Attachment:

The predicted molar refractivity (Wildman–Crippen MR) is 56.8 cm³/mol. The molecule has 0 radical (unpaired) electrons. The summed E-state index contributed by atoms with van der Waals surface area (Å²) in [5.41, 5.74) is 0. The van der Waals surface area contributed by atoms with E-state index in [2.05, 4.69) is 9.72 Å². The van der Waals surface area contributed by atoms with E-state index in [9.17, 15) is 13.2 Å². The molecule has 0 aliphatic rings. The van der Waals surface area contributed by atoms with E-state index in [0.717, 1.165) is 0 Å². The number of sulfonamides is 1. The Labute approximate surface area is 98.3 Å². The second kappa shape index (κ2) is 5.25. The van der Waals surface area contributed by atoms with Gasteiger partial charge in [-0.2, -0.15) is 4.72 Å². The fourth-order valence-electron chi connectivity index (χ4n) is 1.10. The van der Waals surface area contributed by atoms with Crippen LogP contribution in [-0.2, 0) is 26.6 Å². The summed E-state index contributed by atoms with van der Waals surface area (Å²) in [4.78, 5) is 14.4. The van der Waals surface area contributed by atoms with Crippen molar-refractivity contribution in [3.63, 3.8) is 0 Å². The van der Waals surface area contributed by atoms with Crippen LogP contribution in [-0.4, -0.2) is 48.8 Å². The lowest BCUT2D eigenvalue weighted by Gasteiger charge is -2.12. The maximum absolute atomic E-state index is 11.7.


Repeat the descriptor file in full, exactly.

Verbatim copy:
The predicted molar refractivity (Wildman–Crippen MR) is 56.8 cm³/mol. The molecule has 0 radical (unpaired) electrons. The summed E-state index contributed by atoms with van der Waals surface area (Å²) in [5.41, 5.74) is 0. The van der Waals surface area contributed by atoms with E-state index in [2.05, 4.69) is 9.72 Å². The van der Waals surface area contributed by atoms with E-state index in [9.17, 15) is 13.2 Å². The molecule has 0 aliphatic rings. The van der Waals surface area contributed by atoms with E-state index in [0.717, 1.165) is 0 Å². The number of sulfonamides is 1. The Labute approximate surface area is 98.3 Å². The second kappa shape index (κ2) is 5.25. The van der Waals surface area contributed by atoms with Gasteiger partial charge in [-0.2, -0.15) is 4.72 Å². The fourth-order valence-electron chi connectivity index (χ4n) is 1.10. The van der Waals surface area contributed by atoms with Crippen LogP contribution in [-0.2, 0) is 26.6 Å². The summed E-state index contributed by atoms with van der Waals surface area (Å²) in [4.78, 5) is 14.4. The van der Waals surface area contributed by atoms with Crippen molar-refractivity contribution in [3.63, 3.8) is 0 Å². The van der Waals surface area contributed by atoms with Crippen LogP contribution in [-0.4, -0.2) is 48.8 Å². The lowest BCUT2D eigenvalue weighted by Gasteiger charge is -2.12. The maximum absolute atomic E-state index is 11.7.